Despite this, right from the start the prisoners supported us; they knew that a guy with no charge did not belong in jail.

After a very long time in a short-term facility, he was transferred to Guantanamo North -- a separate unit (a large portable) at Kingston Penitentiary, but on the same grounds. A prison built specifically to house security certificate detainees. Before the transfer, the promises seemed nice. The government had promised us all kinds of things. Better treatment, healthcare, education, and conjugal visits like the other inmates at the Kingston Penitentiary, only to find out we were all fooled.

We got nothing! The men were basically "kidnapped'' from their sections one day only to be transferred in total secrecy. An inmate from OCDC called me collect to say Moe had never returned to his section - this is how I found out about it. The fear was within me once more. 

After three-and-a-half frustrating years in detention, Moe was finally released on bail -- but the government appealed his bail, of course! I had him back but both he and I became full-time prisoners in our home for the following four years.

I was a jail guard to my own husband and pretty much cut from the outside world. Moe was released under the toughest bail conditions in Canadian history. He could never be left alone in the house or in our yard. We were together every minute of every day, unless another court-appointed surety could ''release'' me of my duties for a few minutes or hours.

There were surveillance cameras in our home, our phone was tapped and every conversation was open for CSIS and CBSA to listen to, all our mail was intercepted. We only had three outings per week of four hours each, Moe to this day still wears a GPS electronic tag around his ankle at all times, my computer room is under lock and key, and no cell phones or similar communications devices are allowed in our home.

While out on pre-approved outings, we were followed by between two and six CBSA officers wearing bullet proof vests and carrying guns. Every location and person we were in contact with had to be pre-approved at least 48 hours in advance. This included our newborn nephew and my 80-year-old grandmother.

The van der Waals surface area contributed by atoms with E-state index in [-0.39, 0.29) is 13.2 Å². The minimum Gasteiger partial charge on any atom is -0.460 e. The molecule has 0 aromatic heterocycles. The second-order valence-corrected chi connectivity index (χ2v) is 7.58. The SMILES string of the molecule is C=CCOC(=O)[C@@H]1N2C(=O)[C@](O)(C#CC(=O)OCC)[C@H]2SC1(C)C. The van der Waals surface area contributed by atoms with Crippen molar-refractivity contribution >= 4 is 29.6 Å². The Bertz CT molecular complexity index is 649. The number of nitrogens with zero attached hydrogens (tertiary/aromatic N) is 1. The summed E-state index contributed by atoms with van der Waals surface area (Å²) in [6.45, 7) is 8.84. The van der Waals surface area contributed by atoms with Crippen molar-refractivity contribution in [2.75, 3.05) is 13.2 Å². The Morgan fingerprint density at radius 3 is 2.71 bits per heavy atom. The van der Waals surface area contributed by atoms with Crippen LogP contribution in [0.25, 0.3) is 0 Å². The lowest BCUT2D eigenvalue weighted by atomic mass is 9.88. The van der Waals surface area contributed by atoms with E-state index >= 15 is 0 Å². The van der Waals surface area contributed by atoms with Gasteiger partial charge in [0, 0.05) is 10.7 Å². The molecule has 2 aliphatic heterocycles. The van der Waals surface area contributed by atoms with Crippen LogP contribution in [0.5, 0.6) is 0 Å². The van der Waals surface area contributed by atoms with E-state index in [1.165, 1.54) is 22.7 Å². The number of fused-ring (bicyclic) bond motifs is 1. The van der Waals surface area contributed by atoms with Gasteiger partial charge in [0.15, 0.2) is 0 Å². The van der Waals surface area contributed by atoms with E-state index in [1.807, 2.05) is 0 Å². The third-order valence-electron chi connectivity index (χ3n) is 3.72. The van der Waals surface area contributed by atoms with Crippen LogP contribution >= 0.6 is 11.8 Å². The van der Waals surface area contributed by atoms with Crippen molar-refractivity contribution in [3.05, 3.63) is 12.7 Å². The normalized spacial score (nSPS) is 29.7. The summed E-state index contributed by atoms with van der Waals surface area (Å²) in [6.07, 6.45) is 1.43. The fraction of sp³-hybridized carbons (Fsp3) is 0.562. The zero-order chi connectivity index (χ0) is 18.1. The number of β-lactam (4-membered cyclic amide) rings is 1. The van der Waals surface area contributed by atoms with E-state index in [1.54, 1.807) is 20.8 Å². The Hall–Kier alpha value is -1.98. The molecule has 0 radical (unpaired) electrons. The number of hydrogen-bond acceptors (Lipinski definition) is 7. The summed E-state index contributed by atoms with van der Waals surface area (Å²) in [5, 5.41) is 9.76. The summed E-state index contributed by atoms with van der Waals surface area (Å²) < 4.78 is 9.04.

Many friends and outings were denied, including his own 40th birthday party and our wedding anniversary outing. I took Moe with me when I went to pre-approved pap tests, into changing rooms, and we were forced to use shared family washrooms in public buildings since he could never be left alone.

That was our life for almost four years until, suddenly, the government ordered almost all restrictions lifted in Sept. 2009. Apparently, Moe was no longer a threat. For four years, we were humiliated, degraded and dehumanized in everyway possible. Needless to say, when the conditions changed, it was about time, because I was very close to exploding! Many conditions still remain, including the GPS tag and ban on use of a computer and cell phone, but life is different. That's the price of freedom in Canada!

Life has been a real soap opera for us the past eight years. Many would not believe some of my many stories. Some could not care less. But I always ask them "if you were in my husband's shoes and you were detained without charge or access to the evidence... would you accept the process???"

No honest Canadian has ever agreed to that. Why should refugees or immigrants be treated differently? They are human beings and have the right to life, dignity, freedom, security and justice under our laws.

In Sept. 2007, the Supreme Court of Canada unanimously found the Security Certificate process unconstitutional. Nine [ unanimous judges] for us, zero for CSIS! They had one year to draft a new law that ended up being just as bad the second time around.

The main difference was a cosmetic change created by adding the position of special advocates who can see some secret evidence, but can never talk with public counsels unless permitted by the court or the accused.

Same old thing, nothing new. The new process is very frustrating and remains as secretive. When the second security certificate was re-issued to Moe in Feb. 2008, the cover letter was addressed to Hassan Almrei.

Mistake number one! Wrong guy? Wrong allegations? Imagine what goes on in the back. Imagine what kind of evidence is presented in secret?

For the record, we know the special advocates do not have access to all material, only what CSIS chooses to release. They also don't have access for cross-examination of some human sources and informants, only their files. You call that fair? Not only did we lose the reasonableness in the recent Dec. 2010 decision by Judge Noel, but also on legal arguments on the constitutionality and abuse of process. Both decisions were denied. Zero for us, three [decisions] for CSIS!